When “The Matrix” premiered in the spring of 1999, few could have predicted what it would become — not only an international box-office smash, but a near-religion which has spawned several scholarly volumes dissecting its philosophy.
The long-awaited arrival of this year’s two sequels — “The Matrix Reloaded” and “The Matrix Revolutions” — once again has fans poring over the metaphysical questions the movies may raise. In fact, so much attention gets paid to the movies’ alleged philosophy that many seem to overlook the fact that the components of the “Matrix” trilogy are basically B-movies.
That’s not a dis. They’re very good movies (or, at least, the first one was). They certainly have very slick production values and groundbreaking special effects. But, come on: robots have enslaved the earth, and it falls to one renegade man and his ragtag band of sidekicks — including, of course, the woman he loves — to defeat them? Dude, that’s a B-movie.
And if “The Matrix Reloaded” had just embraced its B-movie status and given us what we expect and want in a B-movie — lots of car chases and ’splosions, and few boring expository monologues — maybe more of us would be looking forward to “The Matrix Revolutions” with thrilled excitement instead of grim resolve. Instead, everyone still involved in the franchise seems to have started believing all the hype surrounding “The Matrix,” gravely undertaking their parts as though the franchise were a cycle of Strindberg dramas. Only one cast member looks like he’s having any fun with “The Matrix”: Hugo Weaving. What makes him so memorable and refreshing in “The Matrix” sequels is that he alone recognizes that he’s in a B-movie.
Weaving’s performance as the relentless Agent Smith was one of the few bright spots in the otherwise dour and joyless “Reloaded”; if his near-parodic villainous laugh in its trailer is any indication, he promises to light up “Revolutions” in much the same way.
Admittedly, part of the reason Weaving gets to cut loose with such glee is that his character — originally created by the machines to quell rebellion among their human chattel…or something — has transmogrified into a computer virus. Thus, Agent Smith no longer has any official mandate to keep order, or any checks on his destructive impulses.
More Smiths means more fun An enemy both to the machines and to the humans, Agent Smith is pursued by other agents, but as of “Reloaded,” he has the power to take any corporeal forms and turn it into a clone of himself. In the first scene in which we see Agent Smith in “Reloaded,” another agent recognizes him and gasps, “You!” Agent Smith dryly replies, “Yes, me.” He then jams his arm into the other agent, turning him into a second Agent Smith, which then drawls, “Me too.”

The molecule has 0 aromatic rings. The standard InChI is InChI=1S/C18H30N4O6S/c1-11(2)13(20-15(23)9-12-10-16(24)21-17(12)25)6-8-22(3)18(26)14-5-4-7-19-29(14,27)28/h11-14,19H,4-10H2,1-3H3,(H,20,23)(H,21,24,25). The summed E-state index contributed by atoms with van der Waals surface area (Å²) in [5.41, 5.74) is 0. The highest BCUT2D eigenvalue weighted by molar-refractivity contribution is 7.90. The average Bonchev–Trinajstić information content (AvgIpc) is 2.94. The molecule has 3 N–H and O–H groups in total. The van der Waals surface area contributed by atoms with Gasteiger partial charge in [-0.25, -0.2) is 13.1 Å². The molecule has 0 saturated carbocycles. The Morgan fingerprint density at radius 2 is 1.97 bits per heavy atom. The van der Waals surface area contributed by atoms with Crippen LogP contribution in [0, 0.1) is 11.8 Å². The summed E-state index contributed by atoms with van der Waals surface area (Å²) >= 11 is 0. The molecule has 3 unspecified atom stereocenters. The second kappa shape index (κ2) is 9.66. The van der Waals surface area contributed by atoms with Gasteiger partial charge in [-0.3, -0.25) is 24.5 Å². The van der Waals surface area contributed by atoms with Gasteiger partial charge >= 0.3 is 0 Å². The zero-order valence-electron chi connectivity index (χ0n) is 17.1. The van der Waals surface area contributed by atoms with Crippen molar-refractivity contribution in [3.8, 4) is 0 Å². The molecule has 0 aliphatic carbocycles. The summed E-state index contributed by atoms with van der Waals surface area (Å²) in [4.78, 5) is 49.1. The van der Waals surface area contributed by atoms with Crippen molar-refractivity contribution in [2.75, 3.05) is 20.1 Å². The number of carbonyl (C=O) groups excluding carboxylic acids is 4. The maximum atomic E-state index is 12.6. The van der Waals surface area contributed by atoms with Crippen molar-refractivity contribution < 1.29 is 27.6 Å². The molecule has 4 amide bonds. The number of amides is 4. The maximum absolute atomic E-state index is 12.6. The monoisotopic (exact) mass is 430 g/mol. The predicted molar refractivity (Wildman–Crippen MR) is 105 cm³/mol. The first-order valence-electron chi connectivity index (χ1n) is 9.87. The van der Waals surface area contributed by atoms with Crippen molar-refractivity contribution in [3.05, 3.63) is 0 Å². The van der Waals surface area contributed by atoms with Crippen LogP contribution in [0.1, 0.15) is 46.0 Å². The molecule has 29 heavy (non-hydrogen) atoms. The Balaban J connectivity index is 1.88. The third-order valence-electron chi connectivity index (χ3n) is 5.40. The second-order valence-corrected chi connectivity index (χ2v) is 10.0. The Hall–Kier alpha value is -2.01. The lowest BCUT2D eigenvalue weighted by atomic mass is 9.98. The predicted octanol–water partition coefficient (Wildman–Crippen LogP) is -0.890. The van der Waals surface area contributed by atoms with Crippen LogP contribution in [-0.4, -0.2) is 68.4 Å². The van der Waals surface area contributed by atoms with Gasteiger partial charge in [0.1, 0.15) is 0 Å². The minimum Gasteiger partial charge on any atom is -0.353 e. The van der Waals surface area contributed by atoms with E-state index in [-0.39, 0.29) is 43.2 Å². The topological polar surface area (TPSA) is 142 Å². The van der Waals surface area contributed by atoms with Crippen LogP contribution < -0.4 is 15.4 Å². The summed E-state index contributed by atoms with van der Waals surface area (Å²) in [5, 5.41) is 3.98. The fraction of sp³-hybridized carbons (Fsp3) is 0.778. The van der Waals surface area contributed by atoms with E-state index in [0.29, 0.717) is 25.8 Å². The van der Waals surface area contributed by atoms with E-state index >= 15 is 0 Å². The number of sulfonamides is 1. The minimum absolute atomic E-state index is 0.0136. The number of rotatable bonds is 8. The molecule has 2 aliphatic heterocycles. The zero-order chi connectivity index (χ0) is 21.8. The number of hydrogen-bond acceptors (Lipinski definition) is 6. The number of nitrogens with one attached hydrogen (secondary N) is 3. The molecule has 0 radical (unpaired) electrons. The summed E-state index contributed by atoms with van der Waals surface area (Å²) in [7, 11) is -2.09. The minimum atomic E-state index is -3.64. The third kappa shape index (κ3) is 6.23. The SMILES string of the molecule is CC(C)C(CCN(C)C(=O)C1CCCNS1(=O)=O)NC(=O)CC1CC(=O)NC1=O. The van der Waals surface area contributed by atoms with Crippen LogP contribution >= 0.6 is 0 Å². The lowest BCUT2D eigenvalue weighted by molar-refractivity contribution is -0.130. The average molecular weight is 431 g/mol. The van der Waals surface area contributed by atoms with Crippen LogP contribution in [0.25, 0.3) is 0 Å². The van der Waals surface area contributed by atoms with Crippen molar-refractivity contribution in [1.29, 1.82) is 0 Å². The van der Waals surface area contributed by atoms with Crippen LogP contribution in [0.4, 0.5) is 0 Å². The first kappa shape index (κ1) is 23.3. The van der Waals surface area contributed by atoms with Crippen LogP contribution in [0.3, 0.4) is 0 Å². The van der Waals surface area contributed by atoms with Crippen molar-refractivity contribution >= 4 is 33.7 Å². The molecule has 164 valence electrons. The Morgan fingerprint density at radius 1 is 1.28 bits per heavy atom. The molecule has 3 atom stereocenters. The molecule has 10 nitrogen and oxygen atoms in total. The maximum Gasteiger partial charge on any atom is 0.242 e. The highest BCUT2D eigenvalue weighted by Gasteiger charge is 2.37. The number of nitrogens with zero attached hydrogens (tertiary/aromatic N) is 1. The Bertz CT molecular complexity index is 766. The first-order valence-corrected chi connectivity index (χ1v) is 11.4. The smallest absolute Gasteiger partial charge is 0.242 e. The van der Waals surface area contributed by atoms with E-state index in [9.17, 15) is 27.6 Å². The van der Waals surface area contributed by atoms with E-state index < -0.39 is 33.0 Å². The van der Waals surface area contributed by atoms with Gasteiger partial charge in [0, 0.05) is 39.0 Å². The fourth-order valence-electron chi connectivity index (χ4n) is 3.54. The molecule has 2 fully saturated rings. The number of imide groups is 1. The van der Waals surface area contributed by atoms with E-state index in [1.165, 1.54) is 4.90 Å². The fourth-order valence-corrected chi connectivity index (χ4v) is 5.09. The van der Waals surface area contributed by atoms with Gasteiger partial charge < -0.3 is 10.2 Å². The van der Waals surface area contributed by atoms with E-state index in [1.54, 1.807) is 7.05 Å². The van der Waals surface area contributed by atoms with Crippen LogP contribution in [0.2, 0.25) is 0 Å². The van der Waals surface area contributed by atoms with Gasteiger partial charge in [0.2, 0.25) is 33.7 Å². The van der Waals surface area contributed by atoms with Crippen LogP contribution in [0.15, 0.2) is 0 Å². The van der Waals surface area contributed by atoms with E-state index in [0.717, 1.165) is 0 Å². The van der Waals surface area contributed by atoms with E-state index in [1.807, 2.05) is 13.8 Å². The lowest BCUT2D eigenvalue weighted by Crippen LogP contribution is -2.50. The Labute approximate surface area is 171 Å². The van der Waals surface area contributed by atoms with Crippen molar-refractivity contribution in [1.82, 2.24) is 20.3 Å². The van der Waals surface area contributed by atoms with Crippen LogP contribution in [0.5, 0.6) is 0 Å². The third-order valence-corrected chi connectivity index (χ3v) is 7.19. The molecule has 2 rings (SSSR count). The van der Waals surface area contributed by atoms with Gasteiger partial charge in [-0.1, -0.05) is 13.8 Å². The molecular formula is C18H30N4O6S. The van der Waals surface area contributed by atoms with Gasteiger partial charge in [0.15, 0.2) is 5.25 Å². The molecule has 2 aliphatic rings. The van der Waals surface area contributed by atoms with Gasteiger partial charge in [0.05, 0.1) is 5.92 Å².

The dialogue may not be much on paper, but Weaving digs into the scene with such gusto — exaggerating every pause and consonant — that you can’t help laughing. Here he is, smack in the middle of this dull philosophy lecture, gnawing through the scenery like he’s William Shatner’s illegitimate son.
Agent Smith even gets a whole cheesy monologue about the way Neo “destroyed” him in the first “Matrix” movie — “I was compelled to stay, compelled to disobey. And now, here I stand because of you, Mr. Anderson,” and so forth — that’s straight out of “Star Trek”; all that’s missing is someone screaming “KHAN!” at the end of it.
Agent Smith’s new status as a computer virus also means he can attack Neo (Keanu Reeves) in whatever ways he sees fit. In the case of “Reloaded,” this means making hundreds of copies of himself, all of which dogpile Neo and try (unsuccessfully, of course) to kick Neo’s ass.
We’re supposed to be rooting for Neo since he’s the hero of the movie and the savior of humanity and all that noise, but the fact that he wins every damn fight makes that kind of boring. Agent Smith and all his clones are so hell-bent on beating him — and so delightfully melodramatic in his efforts — that the audience ends up hoping the Smith posse at least gives Neo a black eye.
At any rate, with the rest of the cast mirthlessly drifting through the oppressive Zion landscape, it falls to Hugo Weaving’s Agent Smith to inject the movie with its few moments of cheer. Giving Agent Smith the power to regenerate himself endlessly is a genius innovation on the part of the Wachowski brothers: more Agent Smiths mean more campy fun.
Having cut his teeth on “The Matrix,” it was a wise move on Warner Bros.’s part to bring Weaving over to its other big sci-fi/fantasy franchise: the “Lord of the Rings” trilogy. This winter, moviegoers will have their choice of Weavings — either pointy-eared and Elvish in “The Lord of the Ring: The Return of the King,” or dark-suited and sunglassed in “The Matrix Revolutions.” All signs from the trailer suggest that “The Matrix Revolutions” will be Agent Smith’s last stand; even if the computer virus does get flushed away by Neo’s divinely anointed…er, antivirus software, Agent Smith — the real star of the “Matrix” trilogy — will continue cloning himself forever, in our hearts.